Contributed by Caroline Ceniza-Levine of SixFigureStart™
I was recently on a recruiting project, helping out a non-profit with dozens of open jobs. You would not know there is 10% unemployment at this place because they can’t hire fast enough to keep up with their needs. I see this feast or famine phenomenon often as a recruiter – either the company has nothing and no reason to call people in; or they are so busy, they don’t have the time to call people in.
Either way, companies are likely not going to call people in for interviews.
WHAT?!?! Am I saying that companies need to find the best and the brightest but they won’t take the time to do that? Yes, I am saying exactly that.
Specifically, I am pointing out the tradeoff a company has to make between throwing time and resources behind a search in order to ensure they find the best person or getting the search done quickly with the best person they happen to find. Too often, companies will go with the latter. Therefore, you need to keep speed of search in mind when trying to attract employers.
By the time most people find out about a job, it’s too late. If a recruiter has to post a job, she dreads the deluge of resumes that follow. If she can have someone come across her desk that is an exact fit, she’ll take that person. I always liked to have several possibilities (most recruiters do), but in a pinch, just one will do. I won’t post if there are enough leads in my database. So all of that effort on getting recruiters to pick you from the pile of resumes is misplaced. We may never look at that pile of resumes. We look first to our existing database. You need to already be there before the job opens.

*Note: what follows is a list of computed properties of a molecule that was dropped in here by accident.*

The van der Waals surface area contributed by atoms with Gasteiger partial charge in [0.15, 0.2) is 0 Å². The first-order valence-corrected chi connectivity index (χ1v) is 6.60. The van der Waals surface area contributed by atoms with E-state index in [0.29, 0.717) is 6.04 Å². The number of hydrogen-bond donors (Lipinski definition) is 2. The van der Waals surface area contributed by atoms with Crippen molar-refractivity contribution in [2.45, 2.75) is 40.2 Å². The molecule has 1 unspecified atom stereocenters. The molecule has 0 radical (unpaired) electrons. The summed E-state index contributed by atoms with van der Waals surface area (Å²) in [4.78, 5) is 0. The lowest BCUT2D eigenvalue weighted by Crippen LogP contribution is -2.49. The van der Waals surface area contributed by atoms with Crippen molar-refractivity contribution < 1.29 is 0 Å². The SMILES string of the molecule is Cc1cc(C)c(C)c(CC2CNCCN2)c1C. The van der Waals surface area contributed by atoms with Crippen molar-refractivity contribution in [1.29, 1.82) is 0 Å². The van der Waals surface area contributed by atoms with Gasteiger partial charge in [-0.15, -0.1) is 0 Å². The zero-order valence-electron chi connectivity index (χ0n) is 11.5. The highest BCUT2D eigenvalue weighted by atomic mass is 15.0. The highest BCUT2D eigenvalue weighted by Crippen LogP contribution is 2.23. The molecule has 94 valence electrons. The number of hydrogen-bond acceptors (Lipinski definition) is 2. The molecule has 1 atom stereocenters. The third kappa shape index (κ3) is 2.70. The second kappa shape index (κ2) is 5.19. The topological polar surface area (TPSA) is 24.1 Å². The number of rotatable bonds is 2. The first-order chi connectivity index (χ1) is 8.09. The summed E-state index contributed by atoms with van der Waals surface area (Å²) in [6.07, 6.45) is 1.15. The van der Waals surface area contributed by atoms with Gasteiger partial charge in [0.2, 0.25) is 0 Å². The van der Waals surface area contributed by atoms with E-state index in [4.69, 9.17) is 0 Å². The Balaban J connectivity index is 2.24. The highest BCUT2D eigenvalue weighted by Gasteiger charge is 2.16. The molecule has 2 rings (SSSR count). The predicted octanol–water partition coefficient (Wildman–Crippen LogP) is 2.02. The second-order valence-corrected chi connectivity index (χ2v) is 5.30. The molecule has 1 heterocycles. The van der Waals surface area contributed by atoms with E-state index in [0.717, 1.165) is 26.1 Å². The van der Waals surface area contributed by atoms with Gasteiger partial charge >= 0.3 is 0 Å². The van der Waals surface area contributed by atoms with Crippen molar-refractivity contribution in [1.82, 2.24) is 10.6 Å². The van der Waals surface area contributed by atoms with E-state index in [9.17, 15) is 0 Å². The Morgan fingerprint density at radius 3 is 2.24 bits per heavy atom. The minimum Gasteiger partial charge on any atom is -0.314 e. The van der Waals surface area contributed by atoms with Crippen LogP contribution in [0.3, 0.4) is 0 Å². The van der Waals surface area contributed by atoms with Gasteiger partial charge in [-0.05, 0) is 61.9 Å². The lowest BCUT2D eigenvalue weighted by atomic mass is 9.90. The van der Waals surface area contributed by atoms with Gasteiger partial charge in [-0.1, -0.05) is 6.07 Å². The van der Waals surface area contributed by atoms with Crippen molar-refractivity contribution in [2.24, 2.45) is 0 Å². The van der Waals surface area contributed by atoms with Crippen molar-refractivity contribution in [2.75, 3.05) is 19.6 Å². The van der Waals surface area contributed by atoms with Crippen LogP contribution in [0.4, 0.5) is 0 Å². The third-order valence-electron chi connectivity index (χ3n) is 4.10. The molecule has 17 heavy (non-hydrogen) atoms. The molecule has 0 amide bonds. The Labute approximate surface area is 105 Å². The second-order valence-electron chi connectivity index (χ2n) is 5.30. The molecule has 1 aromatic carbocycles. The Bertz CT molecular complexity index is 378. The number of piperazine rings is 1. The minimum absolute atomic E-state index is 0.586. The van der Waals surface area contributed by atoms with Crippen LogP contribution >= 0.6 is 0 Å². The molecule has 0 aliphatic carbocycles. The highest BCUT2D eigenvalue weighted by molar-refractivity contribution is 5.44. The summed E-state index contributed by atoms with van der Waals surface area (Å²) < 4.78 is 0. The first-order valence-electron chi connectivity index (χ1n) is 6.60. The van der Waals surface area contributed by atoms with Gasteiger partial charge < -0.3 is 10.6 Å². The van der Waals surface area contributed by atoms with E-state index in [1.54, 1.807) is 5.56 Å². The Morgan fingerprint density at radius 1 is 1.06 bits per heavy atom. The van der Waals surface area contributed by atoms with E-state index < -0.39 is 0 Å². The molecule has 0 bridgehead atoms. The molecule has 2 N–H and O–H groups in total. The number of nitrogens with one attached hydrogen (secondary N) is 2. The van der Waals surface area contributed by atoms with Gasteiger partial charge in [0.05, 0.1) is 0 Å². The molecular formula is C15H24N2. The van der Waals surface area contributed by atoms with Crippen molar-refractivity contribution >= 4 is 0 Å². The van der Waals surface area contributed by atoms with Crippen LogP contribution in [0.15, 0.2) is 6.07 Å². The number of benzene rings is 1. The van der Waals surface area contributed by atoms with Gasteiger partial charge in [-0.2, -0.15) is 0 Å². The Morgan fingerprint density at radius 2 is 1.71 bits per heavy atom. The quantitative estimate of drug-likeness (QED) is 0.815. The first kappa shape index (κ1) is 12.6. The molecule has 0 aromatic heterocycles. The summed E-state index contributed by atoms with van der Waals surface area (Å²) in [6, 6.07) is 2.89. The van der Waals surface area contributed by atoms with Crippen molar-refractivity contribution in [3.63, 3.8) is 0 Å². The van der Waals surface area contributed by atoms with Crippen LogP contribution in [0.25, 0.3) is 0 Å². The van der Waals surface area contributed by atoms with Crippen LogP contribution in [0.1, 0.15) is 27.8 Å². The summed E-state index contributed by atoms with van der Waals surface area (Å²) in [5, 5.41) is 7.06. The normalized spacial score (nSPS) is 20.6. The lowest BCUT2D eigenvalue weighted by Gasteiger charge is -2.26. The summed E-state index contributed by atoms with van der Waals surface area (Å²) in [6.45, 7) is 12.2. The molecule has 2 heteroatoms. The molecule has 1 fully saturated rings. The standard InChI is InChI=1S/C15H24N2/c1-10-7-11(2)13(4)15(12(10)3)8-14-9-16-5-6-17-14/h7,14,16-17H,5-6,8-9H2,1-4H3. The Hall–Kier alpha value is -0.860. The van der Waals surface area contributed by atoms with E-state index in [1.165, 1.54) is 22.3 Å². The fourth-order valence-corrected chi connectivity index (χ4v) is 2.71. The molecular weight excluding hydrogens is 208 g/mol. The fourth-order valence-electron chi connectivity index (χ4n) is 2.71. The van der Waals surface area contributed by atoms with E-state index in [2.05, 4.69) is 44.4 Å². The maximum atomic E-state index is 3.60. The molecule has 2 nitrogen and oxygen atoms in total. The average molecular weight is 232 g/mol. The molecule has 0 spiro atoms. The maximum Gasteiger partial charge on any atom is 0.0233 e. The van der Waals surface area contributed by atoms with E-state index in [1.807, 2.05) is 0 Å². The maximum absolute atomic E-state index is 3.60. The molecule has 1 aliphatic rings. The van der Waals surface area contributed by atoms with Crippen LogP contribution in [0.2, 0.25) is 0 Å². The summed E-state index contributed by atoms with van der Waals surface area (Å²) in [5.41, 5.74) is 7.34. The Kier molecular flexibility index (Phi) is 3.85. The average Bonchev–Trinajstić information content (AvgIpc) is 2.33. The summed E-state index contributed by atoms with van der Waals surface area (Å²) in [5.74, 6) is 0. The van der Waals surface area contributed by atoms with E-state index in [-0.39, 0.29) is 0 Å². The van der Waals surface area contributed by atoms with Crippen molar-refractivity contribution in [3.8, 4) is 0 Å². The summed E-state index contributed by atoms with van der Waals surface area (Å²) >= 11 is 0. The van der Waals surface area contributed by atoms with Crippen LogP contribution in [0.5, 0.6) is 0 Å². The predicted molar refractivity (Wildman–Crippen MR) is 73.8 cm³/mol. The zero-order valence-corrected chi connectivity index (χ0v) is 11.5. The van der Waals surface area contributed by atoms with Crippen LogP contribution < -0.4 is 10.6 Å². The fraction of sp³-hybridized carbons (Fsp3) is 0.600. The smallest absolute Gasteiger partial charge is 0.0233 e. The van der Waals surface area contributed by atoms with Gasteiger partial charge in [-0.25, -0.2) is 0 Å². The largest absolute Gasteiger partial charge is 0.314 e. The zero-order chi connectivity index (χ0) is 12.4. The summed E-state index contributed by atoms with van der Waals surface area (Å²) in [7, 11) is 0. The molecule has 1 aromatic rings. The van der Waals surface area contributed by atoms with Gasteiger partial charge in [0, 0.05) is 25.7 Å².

Fretting about being selected from the resume pile is passive and futile. You take the success of your search out of your hands and rely on someone else (the recruiter, the company). You waste time that should be spent getting in front of your ideal companies and getting the jump on jobs before they are public. A company doesn’t select their hires out of the resume pile, but rather from their existing network.
Caroline Ceniza-Levine is a career coach, writer, speaker, Gen Y expert and co-founder of SixFigureStart™, coaches jobseekers using a recruiter’s perspective of what employers really want and how the hiring process really works. Formerly in corporate HR and retained search, Caroline most recently headed University Relations for Time Inc and has also recruited for Accenture, Citibank, Disney ABC, and others. Caroline is also an Adjunct Assistant Professor of Professional Development at Columbia University, School of International and Public Affairs and a life coach